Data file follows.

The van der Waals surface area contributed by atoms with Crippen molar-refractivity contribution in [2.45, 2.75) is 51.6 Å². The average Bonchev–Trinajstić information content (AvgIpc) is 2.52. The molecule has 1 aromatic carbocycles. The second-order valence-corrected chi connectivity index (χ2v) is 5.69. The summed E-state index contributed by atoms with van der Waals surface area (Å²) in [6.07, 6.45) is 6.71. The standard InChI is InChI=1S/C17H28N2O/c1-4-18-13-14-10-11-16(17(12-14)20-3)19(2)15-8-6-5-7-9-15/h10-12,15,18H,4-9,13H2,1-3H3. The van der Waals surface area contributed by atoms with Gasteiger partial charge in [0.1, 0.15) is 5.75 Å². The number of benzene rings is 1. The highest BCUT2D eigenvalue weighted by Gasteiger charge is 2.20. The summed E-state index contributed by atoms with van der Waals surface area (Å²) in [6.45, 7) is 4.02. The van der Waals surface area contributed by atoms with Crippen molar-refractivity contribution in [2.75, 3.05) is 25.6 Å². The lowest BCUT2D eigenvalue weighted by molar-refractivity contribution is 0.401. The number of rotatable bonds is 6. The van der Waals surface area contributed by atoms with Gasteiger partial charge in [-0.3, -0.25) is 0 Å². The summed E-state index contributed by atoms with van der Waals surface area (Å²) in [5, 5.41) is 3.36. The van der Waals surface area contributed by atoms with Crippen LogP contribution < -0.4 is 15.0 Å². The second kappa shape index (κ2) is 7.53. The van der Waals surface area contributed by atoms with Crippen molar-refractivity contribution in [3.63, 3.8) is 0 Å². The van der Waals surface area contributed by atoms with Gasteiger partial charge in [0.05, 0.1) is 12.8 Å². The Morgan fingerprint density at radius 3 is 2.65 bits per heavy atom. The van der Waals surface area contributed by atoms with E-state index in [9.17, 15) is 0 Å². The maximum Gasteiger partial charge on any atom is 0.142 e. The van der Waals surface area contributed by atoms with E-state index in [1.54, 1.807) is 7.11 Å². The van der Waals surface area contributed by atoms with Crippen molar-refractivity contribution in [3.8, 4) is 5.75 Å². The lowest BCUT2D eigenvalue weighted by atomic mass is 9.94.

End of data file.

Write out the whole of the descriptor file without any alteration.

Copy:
The van der Waals surface area contributed by atoms with Crippen molar-refractivity contribution in [2.45, 2.75) is 51.6 Å². The average Bonchev–Trinajstić information content (AvgIpc) is 2.52. The molecule has 1 aromatic carbocycles. The second-order valence-corrected chi connectivity index (χ2v) is 5.69. The summed E-state index contributed by atoms with van der Waals surface area (Å²) in [6.07, 6.45) is 6.71. The standard InChI is InChI=1S/C17H28N2O/c1-4-18-13-14-10-11-16(17(12-14)20-3)19(2)15-8-6-5-7-9-15/h10-12,15,18H,4-9,13H2,1-3H3. The van der Waals surface area contributed by atoms with Gasteiger partial charge in [0.1, 0.15) is 5.75 Å². The number of benzene rings is 1. The highest BCUT2D eigenvalue weighted by Gasteiger charge is 2.20. The summed E-state index contributed by atoms with van der Waals surface area (Å²) in [6.45, 7) is 4.02. The van der Waals surface area contributed by atoms with Crippen molar-refractivity contribution in [2.75, 3.05) is 25.6 Å². The lowest BCUT2D eigenvalue weighted by molar-refractivity contribution is 0.401. The number of rotatable bonds is 6. The van der Waals surface area contributed by atoms with Gasteiger partial charge in [-0.3, -0.25) is 0 Å². The summed E-state index contributed by atoms with van der Waals surface area (Å²) in [5, 5.41) is 3.36. The van der Waals surface area contributed by atoms with Crippen LogP contribution < -0.4 is 15.0 Å². The second kappa shape index (κ2) is 7.53. The van der Waals surface area contributed by atoms with Crippen molar-refractivity contribution in [3.63, 3.8) is 0 Å². The van der Waals surface area contributed by atoms with Gasteiger partial charge in [0.05, 0.1) is 12.8 Å². The Morgan fingerprint density at radius 3 is 2.65 bits per heavy atom. The van der Waals surface area contributed by atoms with E-state index in [9.17, 15) is 0 Å². The maximum Gasteiger partial charge on any atom is 0.142 e. The van der Waals surface area contributed by atoms with E-state index in [1.54, 1.807) is 7.11 Å². The van der Waals surface area contributed by atoms with Crippen molar-refractivity contribution in [3.8, 4) is 5.75 Å². The lowest BCUT2D eigenvalue weighted by atomic mass is 9.94.